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Prepositions Conjunctions and Interjections

Why one should not start a sentence with a conjunction?


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February 16, 2010 1:23PM

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It may offend the stipulations of Latin prose composition to begin a sentence with a conjunction, but it is perfectly good English to do so. If the conjunction but can begin an independent clause it can begin a sentence.

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With no Academy of American English, the idea of "proper grammar" can be elusive. To answer this question directly assumes the premise that one should indeed not begin a sentence with a conjunction.

The answer, assuming this premise, would be something like this: If your professor or boss recommends against it, then don't begin a sentence with a (coordinating) conjunction.

The question then becomes, "What is the grammatical foundation for the proscription?"

The reason for the proscription is to avoid sentence fragments. A sentence must be able to stand sensibly on its own.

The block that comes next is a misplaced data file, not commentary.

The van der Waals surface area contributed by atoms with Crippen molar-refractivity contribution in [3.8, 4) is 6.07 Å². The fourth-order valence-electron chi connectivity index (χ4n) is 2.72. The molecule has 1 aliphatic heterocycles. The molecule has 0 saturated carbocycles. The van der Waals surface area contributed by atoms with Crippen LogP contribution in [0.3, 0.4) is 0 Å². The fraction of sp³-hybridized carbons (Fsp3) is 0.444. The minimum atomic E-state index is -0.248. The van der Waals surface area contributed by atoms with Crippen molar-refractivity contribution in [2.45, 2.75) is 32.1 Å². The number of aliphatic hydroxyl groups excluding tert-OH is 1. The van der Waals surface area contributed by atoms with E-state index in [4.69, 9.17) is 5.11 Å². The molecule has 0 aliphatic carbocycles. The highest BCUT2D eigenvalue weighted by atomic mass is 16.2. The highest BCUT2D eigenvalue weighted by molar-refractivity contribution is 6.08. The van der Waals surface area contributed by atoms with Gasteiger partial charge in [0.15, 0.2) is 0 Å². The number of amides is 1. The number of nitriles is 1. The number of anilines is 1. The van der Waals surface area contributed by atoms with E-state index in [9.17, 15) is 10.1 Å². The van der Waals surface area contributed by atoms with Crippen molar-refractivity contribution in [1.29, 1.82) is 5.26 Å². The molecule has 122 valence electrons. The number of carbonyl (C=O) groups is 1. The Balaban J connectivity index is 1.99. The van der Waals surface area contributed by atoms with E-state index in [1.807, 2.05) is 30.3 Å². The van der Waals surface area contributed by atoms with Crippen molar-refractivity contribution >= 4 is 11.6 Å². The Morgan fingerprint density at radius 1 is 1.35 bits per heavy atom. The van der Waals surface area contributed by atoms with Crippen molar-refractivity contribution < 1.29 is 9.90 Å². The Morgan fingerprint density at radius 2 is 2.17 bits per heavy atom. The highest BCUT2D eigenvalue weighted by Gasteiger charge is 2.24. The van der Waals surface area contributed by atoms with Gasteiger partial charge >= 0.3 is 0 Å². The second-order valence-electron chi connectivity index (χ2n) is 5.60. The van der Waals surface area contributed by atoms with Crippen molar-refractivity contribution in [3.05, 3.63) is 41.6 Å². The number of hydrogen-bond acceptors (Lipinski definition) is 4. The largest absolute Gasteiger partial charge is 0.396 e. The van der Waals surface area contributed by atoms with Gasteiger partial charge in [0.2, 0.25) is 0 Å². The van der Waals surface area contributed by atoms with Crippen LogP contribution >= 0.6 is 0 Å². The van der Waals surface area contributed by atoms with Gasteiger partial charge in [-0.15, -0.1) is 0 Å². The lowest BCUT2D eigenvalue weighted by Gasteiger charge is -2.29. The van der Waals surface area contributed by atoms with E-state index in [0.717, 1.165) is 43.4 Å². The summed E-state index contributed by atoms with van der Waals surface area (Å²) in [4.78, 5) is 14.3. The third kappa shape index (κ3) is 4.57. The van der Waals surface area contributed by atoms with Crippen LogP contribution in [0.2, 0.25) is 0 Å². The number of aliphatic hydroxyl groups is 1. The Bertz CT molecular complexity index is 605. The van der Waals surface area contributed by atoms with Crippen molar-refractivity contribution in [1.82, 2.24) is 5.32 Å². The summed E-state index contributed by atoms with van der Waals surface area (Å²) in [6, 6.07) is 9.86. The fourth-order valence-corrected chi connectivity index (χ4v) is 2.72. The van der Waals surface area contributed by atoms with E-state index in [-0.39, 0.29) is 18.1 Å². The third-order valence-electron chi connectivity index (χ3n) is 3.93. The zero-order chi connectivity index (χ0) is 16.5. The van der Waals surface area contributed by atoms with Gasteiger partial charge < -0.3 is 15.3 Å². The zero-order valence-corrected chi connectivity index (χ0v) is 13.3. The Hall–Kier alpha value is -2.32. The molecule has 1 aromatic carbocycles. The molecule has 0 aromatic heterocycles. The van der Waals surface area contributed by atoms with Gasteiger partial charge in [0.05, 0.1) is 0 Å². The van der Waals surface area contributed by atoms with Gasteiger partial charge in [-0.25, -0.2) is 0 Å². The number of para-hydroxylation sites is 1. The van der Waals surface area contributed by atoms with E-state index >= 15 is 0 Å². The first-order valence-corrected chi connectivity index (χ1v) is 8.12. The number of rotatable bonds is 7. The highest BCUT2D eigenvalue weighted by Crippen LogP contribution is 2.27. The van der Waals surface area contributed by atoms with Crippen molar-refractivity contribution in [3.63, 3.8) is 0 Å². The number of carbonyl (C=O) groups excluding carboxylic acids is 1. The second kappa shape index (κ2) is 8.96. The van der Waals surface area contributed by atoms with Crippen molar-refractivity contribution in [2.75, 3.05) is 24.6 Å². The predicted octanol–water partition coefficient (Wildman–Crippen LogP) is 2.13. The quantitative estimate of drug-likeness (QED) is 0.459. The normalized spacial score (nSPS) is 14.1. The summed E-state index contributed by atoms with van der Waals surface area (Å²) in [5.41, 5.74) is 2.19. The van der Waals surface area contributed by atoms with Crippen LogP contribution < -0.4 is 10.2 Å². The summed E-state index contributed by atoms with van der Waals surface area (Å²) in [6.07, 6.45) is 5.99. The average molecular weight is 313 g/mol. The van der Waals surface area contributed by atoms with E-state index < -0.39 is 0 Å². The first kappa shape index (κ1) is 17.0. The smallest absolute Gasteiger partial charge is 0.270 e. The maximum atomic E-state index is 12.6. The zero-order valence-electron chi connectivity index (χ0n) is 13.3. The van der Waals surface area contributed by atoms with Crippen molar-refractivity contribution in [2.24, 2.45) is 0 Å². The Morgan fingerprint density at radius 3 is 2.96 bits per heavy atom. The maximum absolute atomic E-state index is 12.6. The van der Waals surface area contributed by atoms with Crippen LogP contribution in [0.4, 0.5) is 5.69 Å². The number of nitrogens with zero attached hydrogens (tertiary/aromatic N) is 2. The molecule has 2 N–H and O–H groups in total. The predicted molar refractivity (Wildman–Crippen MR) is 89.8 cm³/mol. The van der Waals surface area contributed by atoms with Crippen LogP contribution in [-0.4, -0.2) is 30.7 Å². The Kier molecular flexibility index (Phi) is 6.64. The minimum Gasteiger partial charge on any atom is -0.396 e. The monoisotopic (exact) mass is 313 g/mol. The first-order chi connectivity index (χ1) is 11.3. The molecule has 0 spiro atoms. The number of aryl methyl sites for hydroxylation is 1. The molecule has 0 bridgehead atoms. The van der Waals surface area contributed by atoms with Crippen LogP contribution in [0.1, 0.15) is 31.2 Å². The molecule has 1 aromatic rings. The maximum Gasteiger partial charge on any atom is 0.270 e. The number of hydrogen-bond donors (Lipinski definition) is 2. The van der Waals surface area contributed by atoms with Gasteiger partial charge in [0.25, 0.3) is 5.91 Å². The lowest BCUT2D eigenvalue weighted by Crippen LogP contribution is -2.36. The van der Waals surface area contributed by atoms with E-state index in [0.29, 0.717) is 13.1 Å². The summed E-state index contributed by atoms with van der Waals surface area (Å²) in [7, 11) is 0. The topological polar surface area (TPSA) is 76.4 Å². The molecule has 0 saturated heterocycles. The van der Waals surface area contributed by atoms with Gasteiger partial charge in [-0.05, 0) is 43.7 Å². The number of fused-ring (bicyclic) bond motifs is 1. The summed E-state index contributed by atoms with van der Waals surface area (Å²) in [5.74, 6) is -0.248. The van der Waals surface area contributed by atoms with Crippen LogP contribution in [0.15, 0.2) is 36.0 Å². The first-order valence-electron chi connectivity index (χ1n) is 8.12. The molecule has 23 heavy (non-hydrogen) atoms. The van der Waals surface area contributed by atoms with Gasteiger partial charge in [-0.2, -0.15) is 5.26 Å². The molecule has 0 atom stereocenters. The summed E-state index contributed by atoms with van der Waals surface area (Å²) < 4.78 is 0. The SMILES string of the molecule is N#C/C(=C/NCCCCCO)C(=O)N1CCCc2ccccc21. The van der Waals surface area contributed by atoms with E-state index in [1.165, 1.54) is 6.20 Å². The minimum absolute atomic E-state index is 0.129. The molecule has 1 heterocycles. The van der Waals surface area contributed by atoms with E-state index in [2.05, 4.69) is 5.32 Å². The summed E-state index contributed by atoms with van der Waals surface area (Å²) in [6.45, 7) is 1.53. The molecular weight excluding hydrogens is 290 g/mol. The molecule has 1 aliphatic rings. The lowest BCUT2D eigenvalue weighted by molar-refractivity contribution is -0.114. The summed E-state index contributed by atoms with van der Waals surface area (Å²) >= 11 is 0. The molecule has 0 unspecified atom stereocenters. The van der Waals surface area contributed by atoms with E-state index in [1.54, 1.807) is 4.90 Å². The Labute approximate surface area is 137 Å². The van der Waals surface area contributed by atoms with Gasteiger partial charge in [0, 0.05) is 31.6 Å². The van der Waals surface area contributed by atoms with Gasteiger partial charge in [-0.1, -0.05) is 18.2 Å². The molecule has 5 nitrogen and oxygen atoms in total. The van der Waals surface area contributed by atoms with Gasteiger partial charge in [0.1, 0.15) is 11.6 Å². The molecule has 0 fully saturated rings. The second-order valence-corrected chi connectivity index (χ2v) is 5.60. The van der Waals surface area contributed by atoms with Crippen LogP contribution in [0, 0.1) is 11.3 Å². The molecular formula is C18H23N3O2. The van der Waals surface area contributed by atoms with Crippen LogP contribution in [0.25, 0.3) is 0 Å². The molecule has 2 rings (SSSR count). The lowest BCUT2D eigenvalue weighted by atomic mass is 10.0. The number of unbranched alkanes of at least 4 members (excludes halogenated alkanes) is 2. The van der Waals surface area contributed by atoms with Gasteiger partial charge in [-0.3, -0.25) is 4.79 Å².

If you look at the sentence, "But I stayed at home" we see a sentence that is not sensible on its own. If you consider the sentence, "I stayed at home" you will notice the sentence is not in context any more than the first example sentence, but it is a sensible sentence.

Many people will explain that beginning a sentence with a coordinating conjunction adds emphasis. This can be accomplished using an EM dash--but few people take advantage of the tools in their tool box. The exclamation mark is also a well know, if under utilized method of adding emphasis. The semicolon too deserves more attention than it receives when separating independent clauses that are closely related.

The next time you see a sentence beginning with a coordinating conjunction, ask yourself if it deserved emphasis. More often than not, the author simply doesn't seem comfortable writing a compound or complex sentence.

If you look around the web, you will likely find more sources saying it is OK than those that say it is not proper grammar. You may then decide it is much easier to side with the former. Remember that citation and style refer to usage, but questions of grammar are posed out of the need to understand the rules of grammar.

These rules would dictate that you not begin a sentence with a coordinating conjunction.